— The Great Events by Famous Historians, Vol. 21 - The Recent Days (1910-1914) • Charles F. Horne, Editor

... first mild in her opposition, but finally resorted to such violence of speech and act, as to indicate a state of feeling really deplorable, and a spirit diametrically opposed to all the teachings of the Christian religion—a religion which she loudly professed, ...
— The American Prejudice Against Color - An Authentic Narrative, Showing How Easily The Nation Got - Into An Uproar. • William G. Allen

... determination, the courage, and the administrative ability to conduct so desperate an enterprise. He could understand the feminine rashness that might have led her to embark upon it in the first place, but to continue in the face of such opposition—why, that was a man's work and required a man's powers, and yet she was utterly unmasculine. Indeed, it seemed to him that he had never met a more womanly woman. Everything ...
— The Silver Horde • Rex Beach

... Coalition, but the glacier remains practically unchanged by these preparations. It would be of little use to declare that its uneven surface is being levelled by the steam-roller of progress and its crevasses filled in by the cement of human kindness, because the Opposition Press would soon get scientists, engineers and statisticians to establish the absurdity of such a claim. And to announce that the glacier is getting warmer would create no end of a panic among the homesteads in the valley. Unless he is very, very careful Mr. LLOYD GEORGE ...
— Punch, or the London Charivari, Vol. 159, November 17, 1920 • Various

... his kind, so that he went about with a smile (just touched a little by a poetic melancholy) for all. To the women at Argyll's table he was the most interesting man there, and though materially among the least eminent and successful, had it been his humour to start a topic of his own in opposition to his patron's, he could have captured the interest of the gathering in ...
— Doom Castle • Neil Munro

... the Almighty had bestowed upon me, gave me the advantage of knowing nearly all of them by sight, although there was not a score, all told, who knew me; and those were every one importations of my own, upon whose devotion I could thoroughly depend, even in the face of regular police opposition. More than that, I had men within the ranks of the police, even within the fold of the mysterious ...
— Princess Zara • Ross Beeckman

... on them after waking; it will probably surprise you still more, Mr. Upton. You may not believe it. I'm not certain that I do myself. In the morning he had spoken of the Australian voyage as though you'd opposed it, but withdrawn your opposition—one moment, if you don't mind! In the evening he suddenly explained that he was actually sailing in the Seringapatam, that his baggage was already on board, and he must get aboard ...
— The Camera Fiend • E.W. Hornung

... advance section of his fleet up the Mississippi. None of the important cities on its banks below Vicksburg had yet been fortified, and, without serious opposition, they surrendered as the Union ships successively reached them. Farragut himself, following with the remainder of his fleet, arrived at Vicksburg on May 20. This city, by reason of the high bluffs on ...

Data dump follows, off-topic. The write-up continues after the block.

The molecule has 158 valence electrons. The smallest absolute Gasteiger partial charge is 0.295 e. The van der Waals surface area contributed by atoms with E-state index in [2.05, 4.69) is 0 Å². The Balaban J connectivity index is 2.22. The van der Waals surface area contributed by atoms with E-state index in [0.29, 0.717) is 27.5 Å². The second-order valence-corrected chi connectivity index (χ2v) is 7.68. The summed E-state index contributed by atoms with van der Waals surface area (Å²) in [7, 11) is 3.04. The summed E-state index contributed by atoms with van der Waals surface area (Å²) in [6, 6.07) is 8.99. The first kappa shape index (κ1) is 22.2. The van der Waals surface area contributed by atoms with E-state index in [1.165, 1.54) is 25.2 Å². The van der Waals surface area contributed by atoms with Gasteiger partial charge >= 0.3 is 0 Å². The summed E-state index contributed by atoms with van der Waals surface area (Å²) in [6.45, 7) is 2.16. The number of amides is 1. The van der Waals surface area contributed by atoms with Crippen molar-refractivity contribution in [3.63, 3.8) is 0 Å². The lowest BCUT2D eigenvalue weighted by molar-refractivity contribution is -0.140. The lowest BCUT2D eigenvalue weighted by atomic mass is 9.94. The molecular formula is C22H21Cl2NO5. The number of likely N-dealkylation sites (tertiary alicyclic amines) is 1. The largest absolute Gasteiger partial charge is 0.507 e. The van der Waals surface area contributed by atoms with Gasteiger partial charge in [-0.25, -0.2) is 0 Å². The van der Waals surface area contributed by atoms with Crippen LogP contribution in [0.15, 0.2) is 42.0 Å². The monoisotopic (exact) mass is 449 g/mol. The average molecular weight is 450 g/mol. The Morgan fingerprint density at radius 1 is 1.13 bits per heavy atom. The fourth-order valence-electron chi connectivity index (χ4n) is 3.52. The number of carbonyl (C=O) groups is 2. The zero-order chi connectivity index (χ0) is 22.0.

— A Short Life of Abraham Lincoln - Condensed from Nicolay & Hay's Abraham Lincoln: A History • John G. Nicolay

... without explanation. As a member of the Royal Society Council, it was his duty to vote upon the persons to whom the yearly medals of the Society should be awarded. For the Royal Medal first Hooker was named, and received his hearty support; then Forbes, in opposition to Hooker, in his eyes equally deserving of recognition, and almost more closely bound to him by ties of friendship, so that whatever action he took, might be ascribed to motives which should have no part in such a selection. The course ...
— The Life and Letters of Thomas Henry Huxley Volume 1 • Leonard Huxley

... answer to Mr. Francis's insinuation, that it is natural enough for the agent to wish to secure himself before the expiration of the present government, I avow the fact as to myself as well as the agent. When I see a systematic opposition to every measure proposed by me for the service of the public, by which an individual may eventually benefit, I cannot hesitate a moment to declare it to be my firm belief, that, should the government of this country be placed in the hands of the present minority, they ...
— The Works of the Right Honourable Edmund Burke, Vol. XII. (of XII.) • Edmund Burke

... remembrance by the singular irritation it excited. Besides this, it was a pet novelty of one particular minister new to the possession of power, anxious to distinguish himself, proud of his creative functions within the range of his office, and very sensitively jealous on the point of opposition to his mandates. Vain, therefore, on this day were all my efforts to corrupt the jailers; and, in fact, anticipating a time when I might have occasion to corrupt some of them for a more important purpose and on a larger scale, I did not think it prudent to proclaim my character ...
— The Uncollected Writings of Thomas de Quincey, Vol. 2 - With a Preface and Annotations by James Hogg • Thomas de Quincey

... majority of young physicians concerning animal experimentation. As a rule they regard all criticism of vivisection with infinite contempt. During their medical studies they were continually imbued with the idea that the opposition to laboratory freedom of experimentation was an agitation of comparatively recent date, and confined to a small class of unthinking sentimentalists. Of that strong protest against cruel experiments which made itself heard more during ...
— An Ethical Problem - Or, Sidelights upon Scientific Experimentation on Man and Animals • Albert Leffingwell